"You're given the form, but you have to write the sonnet yourself. What you say is completely up to you."
- Madeleine L'Engle, A Wrinkle in Time
In the post "On Words " a couple of days ago, I quoted a passage from Through the Looking Glass. Sharkbytes and Lin commented on the power of kidlit when written as though children had intelligence. (This is not what they said, but I infer that that was at the root of their comments.) Vee's comment suggested that the power had impinged itself upon her cognizance to the extent that her memory bank contained some of Carroll's verses. All of which got me to reflecting on the children's literature which has made a lasting impression on me. Before I say something really stupid, let me clarify that much literature which may have been written with children in mind is not only apt for the child, but has layers of deeper meaning.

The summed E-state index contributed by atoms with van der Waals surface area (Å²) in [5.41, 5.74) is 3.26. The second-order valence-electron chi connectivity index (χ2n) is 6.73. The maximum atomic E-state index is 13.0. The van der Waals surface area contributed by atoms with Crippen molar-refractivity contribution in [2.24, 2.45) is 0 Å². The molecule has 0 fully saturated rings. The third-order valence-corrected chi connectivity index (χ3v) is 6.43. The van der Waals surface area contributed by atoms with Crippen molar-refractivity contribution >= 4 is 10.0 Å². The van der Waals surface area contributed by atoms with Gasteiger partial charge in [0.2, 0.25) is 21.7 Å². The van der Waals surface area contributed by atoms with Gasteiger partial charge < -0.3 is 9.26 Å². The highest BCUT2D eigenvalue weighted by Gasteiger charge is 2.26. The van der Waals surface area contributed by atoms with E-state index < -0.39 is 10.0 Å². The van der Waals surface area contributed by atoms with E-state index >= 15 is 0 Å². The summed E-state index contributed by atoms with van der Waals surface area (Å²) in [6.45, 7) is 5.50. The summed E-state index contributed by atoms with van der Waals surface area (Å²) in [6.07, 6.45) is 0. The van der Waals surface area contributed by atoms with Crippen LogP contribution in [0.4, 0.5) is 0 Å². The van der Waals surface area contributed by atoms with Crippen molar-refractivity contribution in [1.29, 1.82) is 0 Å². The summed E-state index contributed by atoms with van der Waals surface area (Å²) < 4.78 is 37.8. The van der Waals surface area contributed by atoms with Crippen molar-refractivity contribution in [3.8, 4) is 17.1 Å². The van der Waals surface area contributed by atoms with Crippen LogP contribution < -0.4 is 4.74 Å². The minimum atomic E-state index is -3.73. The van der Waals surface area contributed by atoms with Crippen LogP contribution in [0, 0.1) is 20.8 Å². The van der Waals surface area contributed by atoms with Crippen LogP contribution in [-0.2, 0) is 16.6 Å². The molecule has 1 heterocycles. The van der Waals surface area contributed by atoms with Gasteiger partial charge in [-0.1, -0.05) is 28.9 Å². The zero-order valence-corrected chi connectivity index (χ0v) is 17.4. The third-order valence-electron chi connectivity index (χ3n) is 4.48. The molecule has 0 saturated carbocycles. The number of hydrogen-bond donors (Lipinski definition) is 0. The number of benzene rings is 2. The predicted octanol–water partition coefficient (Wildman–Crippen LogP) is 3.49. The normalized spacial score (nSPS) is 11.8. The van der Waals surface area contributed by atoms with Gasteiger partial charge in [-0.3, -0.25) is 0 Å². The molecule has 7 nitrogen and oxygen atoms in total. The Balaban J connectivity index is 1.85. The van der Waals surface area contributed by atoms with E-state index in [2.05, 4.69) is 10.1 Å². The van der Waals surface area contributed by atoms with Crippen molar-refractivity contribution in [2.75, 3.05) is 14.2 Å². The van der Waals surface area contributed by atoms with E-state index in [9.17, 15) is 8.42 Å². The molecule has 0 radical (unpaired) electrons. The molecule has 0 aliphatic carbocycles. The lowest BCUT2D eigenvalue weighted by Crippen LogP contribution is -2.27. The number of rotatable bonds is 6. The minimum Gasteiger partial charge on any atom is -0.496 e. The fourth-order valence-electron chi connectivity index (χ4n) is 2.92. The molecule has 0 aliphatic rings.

Well, this makes nothing more than good sense. For if one is to learn, s/he must be pushed beyond the limits of current knowledge, else nothing new is gained. Hence, we have that many children's books are a wealth of knowledge, information, conceptualizations which may indeed push many adults to new levels of understanding. But one has to read, and perhaps think, activities which seem to be too nearly lost to this day and age.
I've no intent to turn this into a diatribe. But if only young people, all people, would read!
So, back to the opening quote. I responded to the commenters that I have held certain books to be dear to me, and included among them is Madeleine L'Engle's A Wrinkle in Time. It is a fantastic (word used in its true meaning) story, and a veritable mine of little nuggets of wisdom.
Breaking news and commentary.
Jean and Scott Adam, Phyllis Macay and Bob Riggle were all killed by Somali pirates.
It's too late to do what should have been done; and nothing can bring them back. But is it not about time to put an end to this sort of thing? Can we not deal with it? Do we lack the will to do so?